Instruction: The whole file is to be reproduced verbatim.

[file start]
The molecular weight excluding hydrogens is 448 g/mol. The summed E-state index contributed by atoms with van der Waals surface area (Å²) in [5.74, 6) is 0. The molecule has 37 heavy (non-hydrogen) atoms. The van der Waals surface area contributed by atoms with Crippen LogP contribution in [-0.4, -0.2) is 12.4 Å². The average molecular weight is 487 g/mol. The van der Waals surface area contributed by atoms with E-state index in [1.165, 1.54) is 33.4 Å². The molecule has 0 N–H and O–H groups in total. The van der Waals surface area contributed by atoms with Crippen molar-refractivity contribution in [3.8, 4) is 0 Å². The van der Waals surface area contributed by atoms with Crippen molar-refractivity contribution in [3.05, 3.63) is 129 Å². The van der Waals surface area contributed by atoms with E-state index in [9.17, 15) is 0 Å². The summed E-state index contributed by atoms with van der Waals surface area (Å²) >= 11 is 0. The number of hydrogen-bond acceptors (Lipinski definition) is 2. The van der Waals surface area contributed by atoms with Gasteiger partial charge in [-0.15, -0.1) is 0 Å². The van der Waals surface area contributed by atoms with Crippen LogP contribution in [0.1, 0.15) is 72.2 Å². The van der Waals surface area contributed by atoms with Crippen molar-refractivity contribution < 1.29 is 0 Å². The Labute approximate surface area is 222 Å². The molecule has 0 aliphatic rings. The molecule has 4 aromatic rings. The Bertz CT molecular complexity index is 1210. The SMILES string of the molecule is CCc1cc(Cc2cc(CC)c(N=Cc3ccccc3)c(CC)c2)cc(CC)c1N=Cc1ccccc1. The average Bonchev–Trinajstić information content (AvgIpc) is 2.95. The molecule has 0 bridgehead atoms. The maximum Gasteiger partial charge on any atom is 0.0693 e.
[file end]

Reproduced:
The molecular weight excluding hydrogens is 448 g/mol. The summed E-state index contributed by atoms with van der Waals surface area (Å²) in [5.74, 6) is 0. The molecule has 37 heavy (non-hydrogen) atoms. The van der Waals surface area contributed by atoms with Crippen LogP contribution in [-0.4, -0.2) is 12.4 Å². The average molecular weight is 487 g/mol. The van der Waals surface area contributed by atoms with E-state index in [1.165, 1.54) is 33.4 Å². The molecule has 0 N–H and O–H groups in total. The van der Waals surface area contributed by atoms with Crippen molar-refractivity contribution in [3.8, 4) is 0 Å². The van der Waals surface area contributed by atoms with Crippen molar-refractivity contribution in [3.05, 3.63) is 129 Å². The van der Waals surface area contributed by atoms with E-state index in [9.17, 15) is 0 Å². The summed E-state index contributed by atoms with van der Waals surface area (Å²) >= 11 is 0. The number of hydrogen-bond acceptors (Lipinski definition) is 2. The van der Waals surface area contributed by atoms with Gasteiger partial charge in [-0.15, -0.1) is 0 Å². The van der Waals surface area contributed by atoms with Crippen LogP contribution in [0.1, 0.15) is 72.2 Å². The van der Waals surface area contributed by atoms with Crippen molar-refractivity contribution < 1.29 is 0 Å². The Labute approximate surface area is 222 Å². The molecule has 0 aliphatic rings. The molecule has 4 aromatic rings. The Bertz CT molecular complexity index is 1210. The SMILES string of the molecule is CCc1cc(Cc2cc(CC)c(N=Cc3ccccc3)c(CC)c2)cc(CC)c1N=Cc1ccccc1. The average Bonchev–Trinajstić information content (AvgIpc) is 2.95. The molecule has 0 bridgehead atoms. The maximum Gasteiger partial charge on any atom is 0.0693 e.